This little table, "Reta's Oval", turned out to be not so diminutive in terms of construction. It's been a while since I've done any curved work, and it was on a project where time and money were not the objective, still, it's surprising to have to re-learn what you've known.
Here's a couple of photos of some of the jigs and fixtures used to make the table. The X-Y axis oval cutting device didn't work because the difference between the major an minor axis of the oval was too small to allow the blocks to pass each other, I would have had to devise a double layer thingamajig. So, a dose of fresh coffee and some Zen freehand was the way to go, which is what I should have done in the first place, of course. I knew that.
Even regular maple blows up under cutters, and this was to be a thin 1/2 inch rim, so pattern routing the oval was full of wonder and excitement. Before I cut the outside perimeter I decided that the oval ought to vary in width, so, another pattern.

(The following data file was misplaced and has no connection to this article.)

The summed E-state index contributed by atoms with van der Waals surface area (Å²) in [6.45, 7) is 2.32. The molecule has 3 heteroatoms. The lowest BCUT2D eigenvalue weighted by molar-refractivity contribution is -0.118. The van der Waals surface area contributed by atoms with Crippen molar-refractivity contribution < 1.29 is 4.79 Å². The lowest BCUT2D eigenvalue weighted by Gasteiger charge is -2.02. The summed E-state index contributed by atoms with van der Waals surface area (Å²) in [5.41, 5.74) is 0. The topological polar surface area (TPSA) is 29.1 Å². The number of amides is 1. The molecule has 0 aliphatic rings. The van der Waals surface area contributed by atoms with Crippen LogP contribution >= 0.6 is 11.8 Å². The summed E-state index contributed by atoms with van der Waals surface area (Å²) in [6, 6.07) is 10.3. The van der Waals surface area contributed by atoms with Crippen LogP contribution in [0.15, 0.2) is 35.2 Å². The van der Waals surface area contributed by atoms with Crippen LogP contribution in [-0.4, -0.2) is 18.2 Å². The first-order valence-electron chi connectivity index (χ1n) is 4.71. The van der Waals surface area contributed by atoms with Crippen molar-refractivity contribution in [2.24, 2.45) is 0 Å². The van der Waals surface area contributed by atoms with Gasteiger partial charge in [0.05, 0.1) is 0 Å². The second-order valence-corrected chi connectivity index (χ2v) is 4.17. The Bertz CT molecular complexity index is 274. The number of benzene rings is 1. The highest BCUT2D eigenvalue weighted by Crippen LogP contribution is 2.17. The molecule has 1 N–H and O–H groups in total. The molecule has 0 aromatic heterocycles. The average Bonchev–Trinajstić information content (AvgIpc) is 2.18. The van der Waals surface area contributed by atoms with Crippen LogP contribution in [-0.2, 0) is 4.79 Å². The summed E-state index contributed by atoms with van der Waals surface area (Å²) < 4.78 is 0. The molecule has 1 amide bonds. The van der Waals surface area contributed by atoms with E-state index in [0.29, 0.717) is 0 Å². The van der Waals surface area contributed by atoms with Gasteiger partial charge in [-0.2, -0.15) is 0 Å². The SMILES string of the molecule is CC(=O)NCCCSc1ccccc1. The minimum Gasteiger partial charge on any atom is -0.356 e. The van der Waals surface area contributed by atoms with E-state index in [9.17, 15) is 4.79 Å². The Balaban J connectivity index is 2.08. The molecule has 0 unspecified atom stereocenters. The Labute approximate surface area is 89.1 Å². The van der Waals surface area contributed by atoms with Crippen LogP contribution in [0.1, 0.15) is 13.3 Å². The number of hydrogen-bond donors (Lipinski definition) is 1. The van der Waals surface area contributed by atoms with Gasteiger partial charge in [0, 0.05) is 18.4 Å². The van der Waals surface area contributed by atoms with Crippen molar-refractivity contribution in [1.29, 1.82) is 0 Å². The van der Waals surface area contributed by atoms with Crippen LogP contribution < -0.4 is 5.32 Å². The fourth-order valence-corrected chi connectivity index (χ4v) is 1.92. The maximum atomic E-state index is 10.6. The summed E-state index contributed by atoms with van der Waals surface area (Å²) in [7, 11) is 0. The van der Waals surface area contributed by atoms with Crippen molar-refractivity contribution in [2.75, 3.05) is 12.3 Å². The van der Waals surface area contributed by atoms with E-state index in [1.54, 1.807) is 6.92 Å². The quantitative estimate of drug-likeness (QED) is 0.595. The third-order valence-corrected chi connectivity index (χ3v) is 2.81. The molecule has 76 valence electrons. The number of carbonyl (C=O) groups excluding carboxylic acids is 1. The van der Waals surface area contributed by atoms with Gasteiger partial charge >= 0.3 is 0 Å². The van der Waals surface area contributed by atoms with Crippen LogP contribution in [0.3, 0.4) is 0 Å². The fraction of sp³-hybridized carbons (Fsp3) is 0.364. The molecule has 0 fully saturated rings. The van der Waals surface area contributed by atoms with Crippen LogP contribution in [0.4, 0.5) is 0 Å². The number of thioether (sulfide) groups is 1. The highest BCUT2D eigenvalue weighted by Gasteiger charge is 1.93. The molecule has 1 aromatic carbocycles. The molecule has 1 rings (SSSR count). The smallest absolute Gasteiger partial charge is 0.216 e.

By the time I got to the drawer fronts a measure of predictability had returned. I used the bandsaw, and after studying a cross section of a bird eye under a loupe, which was positively engrossing in a stoned sort of way, I decided to use a carbide "Robo Sander" to sand to the pattern instead of the tall pattern cutting router bit that I used on the regular maple. While regular maple is moderately prone to blowing out, Birdseye is practically guaranteed to blow out under cutters – hand work from there on.
Here's the finished job, Mara did the multi process finish to, well, finish it.